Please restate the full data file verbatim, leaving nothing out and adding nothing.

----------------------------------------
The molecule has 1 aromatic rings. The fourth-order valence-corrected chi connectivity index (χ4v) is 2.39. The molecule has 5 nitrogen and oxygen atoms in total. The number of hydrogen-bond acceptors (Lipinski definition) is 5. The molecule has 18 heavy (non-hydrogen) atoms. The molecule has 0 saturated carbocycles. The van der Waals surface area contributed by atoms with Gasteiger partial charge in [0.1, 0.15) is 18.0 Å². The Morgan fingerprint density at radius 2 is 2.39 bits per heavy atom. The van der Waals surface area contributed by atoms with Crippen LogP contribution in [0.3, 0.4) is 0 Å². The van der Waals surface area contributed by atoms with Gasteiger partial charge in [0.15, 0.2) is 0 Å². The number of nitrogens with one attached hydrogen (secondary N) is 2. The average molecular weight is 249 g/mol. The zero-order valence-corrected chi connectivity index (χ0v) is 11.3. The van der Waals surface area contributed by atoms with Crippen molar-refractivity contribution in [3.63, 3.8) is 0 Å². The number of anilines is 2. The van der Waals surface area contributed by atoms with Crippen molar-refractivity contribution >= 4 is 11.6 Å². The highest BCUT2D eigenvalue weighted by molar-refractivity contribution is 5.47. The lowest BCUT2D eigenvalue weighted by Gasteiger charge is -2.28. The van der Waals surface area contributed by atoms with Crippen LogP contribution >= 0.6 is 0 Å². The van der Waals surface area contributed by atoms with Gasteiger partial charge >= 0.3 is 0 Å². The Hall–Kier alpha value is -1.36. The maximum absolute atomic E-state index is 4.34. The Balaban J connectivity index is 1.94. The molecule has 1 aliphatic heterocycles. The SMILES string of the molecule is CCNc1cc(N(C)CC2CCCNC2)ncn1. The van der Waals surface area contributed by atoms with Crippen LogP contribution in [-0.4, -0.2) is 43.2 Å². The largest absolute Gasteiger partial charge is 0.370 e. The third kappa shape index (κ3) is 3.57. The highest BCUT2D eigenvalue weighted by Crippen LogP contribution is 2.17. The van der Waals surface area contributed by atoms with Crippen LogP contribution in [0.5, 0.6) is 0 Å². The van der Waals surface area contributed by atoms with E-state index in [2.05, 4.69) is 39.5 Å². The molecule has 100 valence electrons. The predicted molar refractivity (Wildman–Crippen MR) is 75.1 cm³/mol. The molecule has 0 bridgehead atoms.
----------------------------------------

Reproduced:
The molecule has 1 aromatic rings. The fourth-order valence-corrected chi connectivity index (χ4v) is 2.39. The molecule has 5 nitrogen and oxygen atoms in total. The number of hydrogen-bond acceptors (Lipinski definition) is 5. The molecule has 18 heavy (non-hydrogen) atoms. The molecule has 0 saturated carbocycles. The van der Waals surface area contributed by atoms with Gasteiger partial charge in [0.1, 0.15) is 18.0 Å². The Morgan fingerprint density at radius 2 is 2.39 bits per heavy atom. The van der Waals surface area contributed by atoms with Crippen LogP contribution in [0.3, 0.4) is 0 Å². The van der Waals surface area contributed by atoms with Gasteiger partial charge in [0.15, 0.2) is 0 Å². The number of nitrogens with one attached hydrogen (secondary N) is 2. The average molecular weight is 249 g/mol. The zero-order valence-corrected chi connectivity index (χ0v) is 11.3. The van der Waals surface area contributed by atoms with Crippen molar-refractivity contribution in [3.63, 3.8) is 0 Å². The number of anilines is 2. The van der Waals surface area contributed by atoms with Crippen molar-refractivity contribution >= 4 is 11.6 Å². The highest BCUT2D eigenvalue weighted by molar-refractivity contribution is 5.47. The lowest BCUT2D eigenvalue weighted by Gasteiger charge is -2.28. The van der Waals surface area contributed by atoms with Crippen LogP contribution >= 0.6 is 0 Å². The van der Waals surface area contributed by atoms with Gasteiger partial charge >= 0.3 is 0 Å². The Hall–Kier alpha value is -1.36. The maximum absolute atomic E-state index is 4.34. The Balaban J connectivity index is 1.94. The molecule has 1 aliphatic heterocycles. The SMILES string of the molecule is CCNc1cc(N(C)CC2CCCNC2)ncn1. The van der Waals surface area contributed by atoms with Crippen LogP contribution in [-0.4, -0.2) is 43.2 Å². The largest absolute Gasteiger partial charge is 0.370 e. The third kappa shape index (κ3) is 3.57. The highest BCUT2D eigenvalue weighted by Crippen LogP contribution is 2.17. The van der Waals surface area contributed by atoms with Crippen LogP contribution in [0.5, 0.6) is 0 Å². The van der Waals surface area contributed by atoms with E-state index in [2.05, 4.69) is 39.5 Å². The molecule has 100 valence electrons. The predicted molar refractivity (Wildman–Crippen MR) is 75.1 cm³/mol. The molecule has 0 bridgehead atoms.